ND filters for HDSLR
I've bought a bunch of ND filters lately. Here's a few anecdotal observations:
1) I bought a Tiffen 77mm ND 0.9 through Amazon.com because it was in stock and deliverable overnight.
This filter is cheap in comparison to all my other B+W filters. Turns out this is a wonderful ND, perfectly neutral and no color cast.
2) I added a B+W 77mm 106 ND 1.8. This ND is not color neutral at all. It imparts a pronounced redish color cast.
3) I ordered a Lightcraft Workshop Fader ND. This is a wonderful variable ND that is essential for every HDSLR user. A couple of notes, however:
My workflow right now is to move all camera HDSLR into Aperture 3, then export as needed for processing in Magic Bullet Grinder and Final Cut. Today, I was shooting with two different lenses, the Tiffen ND on one and the B+W on the other. When I completed the import and saw the same subject side by side, and knowing I shot with manual white balance set to daylight, I was stunned at the color mismatch. These shots will definitely have to be color corrected to be intercut. And it is the B+W ND where the problem lies.
I own a lot of B+W filters, and I like this brand very much. And I will point out that the B+W is darker than anything available from Tiffen. I have read elsewhere about color shift problems with high density ND, so don't get the idea that I am bashing B+W. At the same time, my observation is the Tiffen is a terrific filter and much less expensive. My buying advice is buy a full range of ND from Tiffen, plus a variable ND from Lightcraft Workshop. For digital cinematography, that's probably all you need.
For stills, certain techniques require extreme density. A couple of things come to mind: long exposures for silky smooth water and extremely long exposures for empty freeway or empty city scenes. For this kind of thing, extremely dark ND is necessary. B+W may be your only choice.
I ran across a lot of opinions in online reviews that were basically, "Why compromise - buy the best." Yes, B+W is expensive and their filters have a lot of heft due to brass rings. But I'm convinced now that I need make no apologies on image quality when I use Tiffen filters, or Lightcraft Workshop.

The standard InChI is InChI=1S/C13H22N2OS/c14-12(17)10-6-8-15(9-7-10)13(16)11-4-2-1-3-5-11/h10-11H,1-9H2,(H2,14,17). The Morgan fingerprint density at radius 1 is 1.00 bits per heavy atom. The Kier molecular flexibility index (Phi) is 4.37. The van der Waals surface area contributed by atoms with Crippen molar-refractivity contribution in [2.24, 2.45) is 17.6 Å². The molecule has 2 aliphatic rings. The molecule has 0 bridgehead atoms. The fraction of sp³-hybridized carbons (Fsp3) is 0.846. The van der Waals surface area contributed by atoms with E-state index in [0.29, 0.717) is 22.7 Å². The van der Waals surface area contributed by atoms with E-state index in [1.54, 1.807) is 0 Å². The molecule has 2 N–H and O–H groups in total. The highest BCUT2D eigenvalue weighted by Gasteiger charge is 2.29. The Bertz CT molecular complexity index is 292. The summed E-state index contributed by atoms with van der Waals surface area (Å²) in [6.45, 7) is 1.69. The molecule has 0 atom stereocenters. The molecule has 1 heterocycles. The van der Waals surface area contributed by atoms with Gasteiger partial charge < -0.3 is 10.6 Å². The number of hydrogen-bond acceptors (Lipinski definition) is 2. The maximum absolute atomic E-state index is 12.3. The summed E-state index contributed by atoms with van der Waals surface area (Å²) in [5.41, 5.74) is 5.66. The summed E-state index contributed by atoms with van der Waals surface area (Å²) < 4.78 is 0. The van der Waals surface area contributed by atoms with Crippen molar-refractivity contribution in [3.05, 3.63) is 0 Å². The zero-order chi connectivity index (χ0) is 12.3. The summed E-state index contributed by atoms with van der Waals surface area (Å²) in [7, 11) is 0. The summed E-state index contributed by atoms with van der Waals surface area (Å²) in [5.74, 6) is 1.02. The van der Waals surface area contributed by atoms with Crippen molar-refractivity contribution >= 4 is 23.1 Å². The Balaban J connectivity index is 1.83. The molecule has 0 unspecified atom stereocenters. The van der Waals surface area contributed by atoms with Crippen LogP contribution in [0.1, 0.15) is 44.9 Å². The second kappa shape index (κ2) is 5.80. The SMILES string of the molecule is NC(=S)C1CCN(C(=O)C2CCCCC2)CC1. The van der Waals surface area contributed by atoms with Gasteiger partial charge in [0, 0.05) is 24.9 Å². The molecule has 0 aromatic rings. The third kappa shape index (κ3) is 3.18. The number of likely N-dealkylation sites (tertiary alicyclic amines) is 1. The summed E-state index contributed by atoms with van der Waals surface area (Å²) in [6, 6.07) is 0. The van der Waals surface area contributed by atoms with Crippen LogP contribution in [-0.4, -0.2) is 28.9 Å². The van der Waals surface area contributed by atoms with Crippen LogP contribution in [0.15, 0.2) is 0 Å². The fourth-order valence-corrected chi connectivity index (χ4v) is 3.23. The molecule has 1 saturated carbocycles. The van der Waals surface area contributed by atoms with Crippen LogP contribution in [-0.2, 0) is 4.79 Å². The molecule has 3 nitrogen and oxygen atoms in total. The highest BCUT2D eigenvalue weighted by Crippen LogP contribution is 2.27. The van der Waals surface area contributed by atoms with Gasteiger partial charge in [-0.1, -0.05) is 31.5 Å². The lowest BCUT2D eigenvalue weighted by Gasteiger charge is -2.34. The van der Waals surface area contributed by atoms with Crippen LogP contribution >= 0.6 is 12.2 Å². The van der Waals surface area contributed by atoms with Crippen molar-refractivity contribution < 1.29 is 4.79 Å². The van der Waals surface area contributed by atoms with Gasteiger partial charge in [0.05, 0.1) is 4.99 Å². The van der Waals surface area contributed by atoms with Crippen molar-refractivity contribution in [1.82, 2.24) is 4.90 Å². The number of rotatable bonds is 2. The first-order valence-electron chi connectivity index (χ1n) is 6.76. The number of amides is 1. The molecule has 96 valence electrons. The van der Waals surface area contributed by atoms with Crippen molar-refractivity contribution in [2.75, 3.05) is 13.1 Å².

I also think that a variable ND filter is a must for HDSLR shooting. I use it as I would an Iris control on a camcorder. Love it. But I have one filter to use for all my lenses I have right now. I have a rubber collapsible lens hood on the filter at all times. I have no problem screwing the filter on to the lens with the hood on. I then use the hood to adjust the ND level. Then I just buy a lens cap that fits the front of the hood. The hood also gives the filter added protection in my camera bag, with the other side I just use a cheap UV filter that I remove before but the ND filter on.
I went with the Fader ND Fader filter, yes that name is confusing. I have been extremely please with that brand also. M recommendation would be to use the variable for a while before buying extra ND, if you fine you need them then buy them.
Since DSLRs are mostly about shallow DoF, controlling exposure at wide open apertures under most light circumstances can only be achieved with these filters, which are basically two rotating circular polarisation filters combined.
I did buy a mattbox and a set of glass filters, but truth be told, I have not really used them. It is just not practical to carry around with you, whereas a VariND or FaderND filter is easy to carry with you and fast to switch when running and gunning.